John Falvey, Barrow lifeboat spokesman said,” We attended purely as a safety measure, to stand by, in case either of the young people or the fire officer had slipped and fallen into the water. In the end it was decided that the safest option for the young people was to lower them down into the lifeboat so that we could take them safely to the shore.”


Byline: Both Eastbourne lifeboats were launched this afternoon following conflicting reports that a 6 metre sports boat had collided with Eastbourne Pier.
Page Content: Many members of the public contacted Dover Coastguard by dialling 999 when it became apparent that a small sports boat was in difficulties in the vicinity of Eastbourne Pier. Some reports indicated the vessel was being swept uncontrollably under the pier and had actually made contact with the structure. Initially Eastbourne RNLI’s inshore lifeboat was tasked to assist but as more reports were received by Dover Coastguard, with varying descriptions of the nature of the incident, such as colour of the vessel, location of the incident and indeed the number of persons aboard, it was suspected by rescue co-ordinators at Dover that another incident was taking place simultaneously. As a precaution Eastbourne’s all weather lifeboat was also launched. In the absence of coherent radio communications from the stricken vessel it was difficult to ascertain if another incident was taking place until the ILB was on scene. When contact was achieved, and with no other vessels in the immediate vicinity, and with the casualty vessel under tow by the ILB, it became evident the volunteer crews were dealing with only one incident. The tow was transferred to the ALB and the stricken vessel returned to Sovereign Harbour and the ILB returned to station.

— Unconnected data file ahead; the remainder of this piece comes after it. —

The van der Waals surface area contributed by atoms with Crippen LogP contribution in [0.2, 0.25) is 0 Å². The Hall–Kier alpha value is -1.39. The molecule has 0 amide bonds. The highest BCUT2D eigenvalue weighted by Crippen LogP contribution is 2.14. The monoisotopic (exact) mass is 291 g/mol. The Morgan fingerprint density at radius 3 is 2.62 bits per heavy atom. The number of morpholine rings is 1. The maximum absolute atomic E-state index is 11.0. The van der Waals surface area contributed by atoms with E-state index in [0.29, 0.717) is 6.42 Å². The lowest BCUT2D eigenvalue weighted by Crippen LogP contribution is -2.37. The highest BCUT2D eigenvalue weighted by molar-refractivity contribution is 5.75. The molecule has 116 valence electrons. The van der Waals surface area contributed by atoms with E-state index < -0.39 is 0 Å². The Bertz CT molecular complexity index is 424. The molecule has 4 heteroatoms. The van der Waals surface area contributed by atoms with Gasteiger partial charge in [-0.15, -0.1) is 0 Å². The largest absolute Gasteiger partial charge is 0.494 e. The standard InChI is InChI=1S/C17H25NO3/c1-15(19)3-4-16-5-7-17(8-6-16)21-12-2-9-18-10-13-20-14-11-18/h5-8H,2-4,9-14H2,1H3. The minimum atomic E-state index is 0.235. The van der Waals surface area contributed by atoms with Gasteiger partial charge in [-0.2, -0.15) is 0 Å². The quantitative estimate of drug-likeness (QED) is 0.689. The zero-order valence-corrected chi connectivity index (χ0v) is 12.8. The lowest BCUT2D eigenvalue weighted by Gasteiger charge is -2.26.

Byline: Volunteer crew from the RNLI’s Barrow station launched the all weather
Page Content: Liverpool Coastguard requested lifeboat assistance after they had received the report of a collision between a 28 foot yacht, ‘Shola’, and a guard boat from the windfarm. It was unknown if there was any damage caused to either vessel, but the yacht skipper, a lone sailor, was believed to be suffering from shock.

The lifeboat was crewed by 2nd Coxswain Jonny Long, Dave Kell, Andy Baxter, Derek Coyle, Chris Moore and John Walker and made good time against the incoming tide en route to the casualty. A further vessel named ‘Windcat 6’, which was in the vicinity, transferred one of her crew aboard the casualty yacht to take command, and took off the yachtsman who was showing signs of illness from shock. She then motored towards the Barrow lifeboat who took over the casualty care. Meanwhile, Liverpool Coastguard had requested the attendance of a rescue helicopter from RAF Valley and on its arrival the casualty was airlifted from the lifeboat onto the aircraft and transferred to Furness General Hospital for assessment.

Deputy 2nd Coxswain Dave Kell was then put aboard the yacht with the crewman from ‘Windcat 6’ and the vessel was sailed to Roa Island where it was assisted to moor up on a casualty mooring by the inshore lifeboat manned by Adam Cleasby and Phil Taylor.

Both lifeboats were washed down and re-housed by 5pm.